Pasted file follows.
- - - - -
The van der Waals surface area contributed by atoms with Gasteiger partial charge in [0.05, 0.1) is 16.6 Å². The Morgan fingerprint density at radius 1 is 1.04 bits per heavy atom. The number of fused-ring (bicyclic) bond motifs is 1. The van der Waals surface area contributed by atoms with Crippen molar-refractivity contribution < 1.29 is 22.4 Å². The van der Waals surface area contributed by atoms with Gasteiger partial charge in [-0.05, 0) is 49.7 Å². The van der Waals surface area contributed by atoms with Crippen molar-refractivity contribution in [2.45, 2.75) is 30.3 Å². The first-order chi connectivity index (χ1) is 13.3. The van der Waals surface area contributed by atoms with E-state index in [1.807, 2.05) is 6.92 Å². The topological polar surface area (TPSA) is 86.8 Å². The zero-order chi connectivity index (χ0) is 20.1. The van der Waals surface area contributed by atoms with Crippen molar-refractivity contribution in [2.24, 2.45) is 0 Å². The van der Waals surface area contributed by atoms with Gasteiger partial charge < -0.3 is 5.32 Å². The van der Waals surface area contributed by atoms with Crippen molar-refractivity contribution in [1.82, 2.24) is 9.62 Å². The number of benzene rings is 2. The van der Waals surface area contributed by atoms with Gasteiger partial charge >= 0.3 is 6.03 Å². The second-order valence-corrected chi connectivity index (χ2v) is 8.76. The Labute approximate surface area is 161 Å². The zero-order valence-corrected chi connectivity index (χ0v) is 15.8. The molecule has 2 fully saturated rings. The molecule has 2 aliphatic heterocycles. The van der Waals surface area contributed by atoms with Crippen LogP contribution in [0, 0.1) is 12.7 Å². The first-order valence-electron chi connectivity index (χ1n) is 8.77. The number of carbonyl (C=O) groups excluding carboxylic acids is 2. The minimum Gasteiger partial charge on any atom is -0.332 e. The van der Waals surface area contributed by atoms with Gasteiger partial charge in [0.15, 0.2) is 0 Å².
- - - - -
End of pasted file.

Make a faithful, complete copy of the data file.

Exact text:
The van der Waals surface area contributed by atoms with Gasteiger partial charge in [0.05, 0.1) is 16.6 Å². The Morgan fingerprint density at radius 1 is 1.04 bits per heavy atom. The number of fused-ring (bicyclic) bond motifs is 1. The van der Waals surface area contributed by atoms with Crippen molar-refractivity contribution < 1.29 is 22.4 Å². The van der Waals surface area contributed by atoms with Gasteiger partial charge in [-0.05, 0) is 49.7 Å². The van der Waals surface area contributed by atoms with Crippen molar-refractivity contribution in [2.45, 2.75) is 30.3 Å². The first-order chi connectivity index (χ1) is 13.3. The van der Waals surface area contributed by atoms with E-state index in [1.807, 2.05) is 6.92 Å². The topological polar surface area (TPSA) is 86.8 Å². The zero-order chi connectivity index (χ0) is 20.1. The van der Waals surface area contributed by atoms with Crippen molar-refractivity contribution in [2.24, 2.45) is 0 Å². The van der Waals surface area contributed by atoms with Gasteiger partial charge < -0.3 is 5.32 Å². The van der Waals surface area contributed by atoms with Crippen molar-refractivity contribution in [1.82, 2.24) is 9.62 Å². The number of benzene rings is 2. The van der Waals surface area contributed by atoms with Gasteiger partial charge >= 0.3 is 6.03 Å². The second-order valence-corrected chi connectivity index (χ2v) is 8.76. The Labute approximate surface area is 161 Å². The zero-order valence-corrected chi connectivity index (χ0v) is 15.8. The molecule has 2 fully saturated rings. The molecule has 2 aliphatic heterocycles. The van der Waals surface area contributed by atoms with Crippen LogP contribution in [0, 0.1) is 12.7 Å². The first-order valence-electron chi connectivity index (χ1n) is 8.77. The number of carbonyl (C=O) groups excluding carboxylic acids is 2. The minimum Gasteiger partial charge on any atom is -0.332 e. The van der Waals surface area contributed by atoms with Gasteiger partial charge in [0.15, 0.2) is 0 Å².